Impressions from Canada’s WJC win over Russia

Team Canada captain Dylan Strome comments on his performance in Canada’s win over Russia and whether the rivalry is still as heated as before.

TORONTO – It’s only one game so it’s a thin limb to crawl out on if you’re making any big declarations. And those first 60 minutes were across the ice from the Russians, who did win silver medals in the last two tournaments but have a well-established reputation for raising their games as days pass. So think of these more as impressions rather than emphatic predictions.

Making sense of the goalie situation

In the wake of Canada’s 5-3 win, I noted that goaltender Carter Hart lived to tell the tale. Coach Dominique Ducharme gave a pretty tepid endorsement of Hart after the game —"happy with our goalies" suggests that he was satisfied with the cumulative performances of Hart in the game and backup Connor Ingram in the warm-up. Into that, however, you probably can’t read too much. Certainly strategic. Some sort of mind game. Insulation from pressure from the fan base. Or maybe some real doubt. There’s no knowing, only guessing, for what lies ahead but the fact is, if you put Hart in the ejector seat off 60 minutes, you’re pushing all your chips in on Ingram who has been the second choice from summer camp on. And that would be for the duration of the tournament. It seems like a low-percentage play to throw Hart overboard right now. I suspect Ingram will get a start (Latvia, maybe) but it’s still Hart’s job to lose, though his grip might have loosened on it a bit Monday night.

Tyson Jost
Canada’s Carter Hart. (Chris Young/CP)

Barzal has come a long way

I thought that the selectors of the game awards would get it wrong again last night—most of the time when these prizes are awarded in the post game you wonder which game the voters were watching. (And please don’t presume that the working media gets ballots in these matters.) I thought that they’d name Dylan Strome as Canada’s best against the Russians based on his two goals. Against the odds the rightful kid was named: Matt Barzal, the centre for the Seattle Thunderbirds and the Islanders’ first-round draft pick in 2015. Chatting with a couple of scribes Monday I mentioned that I had thought Barzal should have played more in last year’s tournament. Their reaction: Did he play in last year’s tournament? That’s a definitive measure of how little Barzal factored into the mix with the team that was knocked out by the host Finns in the quarterfinals. Against the Russians you can see that Barzal might develop into the second-line centre the Islanders need. (For some NHL teams, it would in fact be first-line upside we’d be talking about.) Barzal has a lightning fast stick, almost on the level of Patrick Kane’s. He was able to buy time and let his linemates find open ice by mesmerizing Russian defenders with ginsu puck-handling. His passing ability is the stuff that can make a power play hum on its own—his two assists on Strome’s goals were as good as if not better than the finishes.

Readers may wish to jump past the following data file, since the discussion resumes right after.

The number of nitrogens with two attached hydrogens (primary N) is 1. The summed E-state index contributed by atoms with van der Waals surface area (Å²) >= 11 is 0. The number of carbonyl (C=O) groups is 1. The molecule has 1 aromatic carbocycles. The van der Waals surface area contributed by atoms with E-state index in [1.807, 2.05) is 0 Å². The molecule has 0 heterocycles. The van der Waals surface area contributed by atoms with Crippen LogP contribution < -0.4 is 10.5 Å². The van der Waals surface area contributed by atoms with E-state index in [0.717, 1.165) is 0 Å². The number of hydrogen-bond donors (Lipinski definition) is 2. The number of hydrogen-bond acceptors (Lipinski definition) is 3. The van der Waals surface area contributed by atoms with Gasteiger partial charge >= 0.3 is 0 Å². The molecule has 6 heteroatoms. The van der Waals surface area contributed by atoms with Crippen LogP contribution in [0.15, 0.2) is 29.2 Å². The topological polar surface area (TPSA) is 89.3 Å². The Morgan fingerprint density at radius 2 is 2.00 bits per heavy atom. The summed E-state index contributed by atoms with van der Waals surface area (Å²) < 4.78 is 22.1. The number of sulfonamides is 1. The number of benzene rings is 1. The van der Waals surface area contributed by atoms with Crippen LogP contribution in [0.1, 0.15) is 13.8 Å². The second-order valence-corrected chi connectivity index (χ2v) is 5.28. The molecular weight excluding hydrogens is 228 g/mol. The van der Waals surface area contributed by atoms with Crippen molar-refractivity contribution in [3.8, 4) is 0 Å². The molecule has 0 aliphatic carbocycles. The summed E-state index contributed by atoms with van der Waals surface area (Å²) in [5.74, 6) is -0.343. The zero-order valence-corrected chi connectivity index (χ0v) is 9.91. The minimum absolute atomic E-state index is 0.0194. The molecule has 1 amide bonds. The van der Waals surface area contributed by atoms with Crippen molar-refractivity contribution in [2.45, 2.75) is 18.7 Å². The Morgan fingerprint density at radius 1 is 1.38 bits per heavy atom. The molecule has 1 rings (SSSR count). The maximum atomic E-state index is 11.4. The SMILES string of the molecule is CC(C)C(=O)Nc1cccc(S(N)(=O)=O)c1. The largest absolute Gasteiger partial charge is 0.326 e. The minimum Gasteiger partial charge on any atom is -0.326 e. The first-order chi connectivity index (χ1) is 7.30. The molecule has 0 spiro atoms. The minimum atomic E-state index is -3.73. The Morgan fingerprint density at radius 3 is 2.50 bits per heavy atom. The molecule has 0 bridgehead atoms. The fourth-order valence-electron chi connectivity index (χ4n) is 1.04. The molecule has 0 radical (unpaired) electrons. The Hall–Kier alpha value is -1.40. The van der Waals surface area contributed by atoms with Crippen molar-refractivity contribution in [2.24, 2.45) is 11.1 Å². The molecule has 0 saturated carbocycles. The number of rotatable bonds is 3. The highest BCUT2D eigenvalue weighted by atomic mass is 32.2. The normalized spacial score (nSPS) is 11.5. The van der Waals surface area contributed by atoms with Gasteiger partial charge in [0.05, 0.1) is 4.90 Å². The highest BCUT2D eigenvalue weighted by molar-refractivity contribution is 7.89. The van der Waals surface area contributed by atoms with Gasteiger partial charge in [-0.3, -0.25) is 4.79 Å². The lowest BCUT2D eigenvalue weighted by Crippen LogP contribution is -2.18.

Mathew Barzal
Canada forward Matt Barzal. (Frank Gunn/CP)

Weird side note: Two winters back, I watched a game in Prince Albert standing beside Barzal who was on crutches. I had been riding the bus with the Thunderbirds on their lllooonnnnnnngggggg road trip from Seattle to Brandon with umpteen stops in between. Barzal rode the bus from Seattle to Saskatoon but managed not to get through the first practice on the roadie—in fact, he didn’t even manage to get through suiting up for the first practice. The details are in the story here and it should be enough to scare junior players off a lot of the dressing-room goofing-around. The injury Barzal suffered aside, he came off as a smart and focused kid, maybe even a bit of a hockey obsessive, the one who’s every waking hour is spent playing hockey, practising hockey, working out or watching video. I’d guarantee that when Ducharme and the Hockey Canada coaches are screening video of the Russian game for players Tuesday it will be at least the second time Barzal has watched the footage. All of this is to say that he should fit in really well in a dressing room with John Tavares, a like-minded sort.

Russian standouts

On the Russian side of the equation Monday night, a couple of players jumped out. Everyone was looking to see Montreal’s first-rounder Mikhail Sergachev, the defenceman who was sent back to Windsor just after the regular NHL season started. By all reports, Sergachev didn’t handle the return as well as might have been hoped but that’s not a knock. A lot if not most elite kids struggle after their first pro camp and Sergachev might have had an actual grievance—he did everything the Canadiens asked and more but really wasn’t given a chance to win a job. Hard not to see him in the NHL next season. If there isn’t an obvious opening, the Canadiens will have to make one. You could also see Kirill Kaprizov playing in Minnesota, maybe a couple of years down the line. Maybe the most competitive Russian up front and certainly the one with the biggest attitude (in a good way), he looks like a find in the fifth-round in 2015. I also liked the game of forward Danil Yurtaikin, a 97-birthday with Lokomtiv Yaroslavl who hasn’t been drafted in his first years of eligibility but has to be worth a shot in June.

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